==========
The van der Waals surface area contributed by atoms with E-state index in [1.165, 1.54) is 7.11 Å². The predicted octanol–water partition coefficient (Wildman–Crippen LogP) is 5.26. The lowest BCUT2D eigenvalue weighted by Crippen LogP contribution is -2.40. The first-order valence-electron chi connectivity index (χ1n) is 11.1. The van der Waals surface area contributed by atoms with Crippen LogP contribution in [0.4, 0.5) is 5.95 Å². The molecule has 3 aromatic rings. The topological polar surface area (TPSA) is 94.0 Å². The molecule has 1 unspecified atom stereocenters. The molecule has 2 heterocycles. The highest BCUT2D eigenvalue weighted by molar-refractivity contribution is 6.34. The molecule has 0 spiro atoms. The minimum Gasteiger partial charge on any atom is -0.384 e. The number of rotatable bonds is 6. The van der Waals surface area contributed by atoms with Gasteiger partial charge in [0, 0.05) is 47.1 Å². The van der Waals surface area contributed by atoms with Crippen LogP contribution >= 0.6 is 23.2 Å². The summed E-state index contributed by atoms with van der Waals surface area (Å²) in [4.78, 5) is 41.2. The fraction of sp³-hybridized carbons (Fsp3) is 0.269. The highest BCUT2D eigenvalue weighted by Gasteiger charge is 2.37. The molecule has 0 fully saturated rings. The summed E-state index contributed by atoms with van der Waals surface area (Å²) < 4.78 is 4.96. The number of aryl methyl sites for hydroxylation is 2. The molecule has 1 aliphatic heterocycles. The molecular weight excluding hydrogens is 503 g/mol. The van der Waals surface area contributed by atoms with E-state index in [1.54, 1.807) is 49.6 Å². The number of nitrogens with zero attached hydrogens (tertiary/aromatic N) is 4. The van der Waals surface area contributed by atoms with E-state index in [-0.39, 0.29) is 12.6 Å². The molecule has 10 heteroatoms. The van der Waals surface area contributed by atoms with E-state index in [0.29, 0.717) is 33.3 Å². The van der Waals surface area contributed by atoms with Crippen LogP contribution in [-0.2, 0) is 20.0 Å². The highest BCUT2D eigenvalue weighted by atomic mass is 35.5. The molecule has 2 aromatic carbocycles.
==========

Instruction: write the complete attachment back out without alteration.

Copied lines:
The van der Waals surface area contributed by atoms with E-state index in [1.165, 1.54) is 7.11 Å². The predicted octanol–water partition coefficient (Wildman–Crippen LogP) is 5.26. The lowest BCUT2D eigenvalue weighted by Crippen LogP contribution is -2.40. The first-order valence-electron chi connectivity index (χ1n) is 11.1. The van der Waals surface area contributed by atoms with Crippen LogP contribution in [0.4, 0.5) is 5.95 Å². The molecule has 3 aromatic rings. The topological polar surface area (TPSA) is 94.0 Å². The molecule has 1 unspecified atom stereocenters. The molecule has 2 heterocycles. The highest BCUT2D eigenvalue weighted by molar-refractivity contribution is 6.34. The molecule has 0 spiro atoms. The minimum Gasteiger partial charge on any atom is -0.384 e. The number of rotatable bonds is 6. The van der Waals surface area contributed by atoms with Gasteiger partial charge in [0, 0.05) is 47.1 Å². The van der Waals surface area contributed by atoms with Crippen LogP contribution >= 0.6 is 23.2 Å². The summed E-state index contributed by atoms with van der Waals surface area (Å²) in [4.78, 5) is 41.2. The fraction of sp³-hybridized carbons (Fsp3) is 0.269. The highest BCUT2D eigenvalue weighted by Gasteiger charge is 2.37. The molecule has 0 fully saturated rings. The summed E-state index contributed by atoms with van der Waals surface area (Å²) < 4.78 is 4.96. The number of aryl methyl sites for hydroxylation is 2. The molecule has 1 aliphatic heterocycles. The molecular weight excluding hydrogens is 503 g/mol. The van der Waals surface area contributed by atoms with E-state index in [1.54, 1.807) is 49.6 Å². The number of nitrogens with zero attached hydrogens (tertiary/aromatic N) is 4. The van der Waals surface area contributed by atoms with E-state index in [-0.39, 0.29) is 12.6 Å². The molecule has 10 heteroatoms. The van der Waals surface area contributed by atoms with E-state index in [0.29, 0.717) is 33.3 Å². The van der Waals surface area contributed by atoms with Crippen LogP contribution in [-0.2, 0) is 20.0 Å². The highest BCUT2D eigenvalue weighted by atomic mass is 35.5. The molecule has 2 aromatic carbocycles.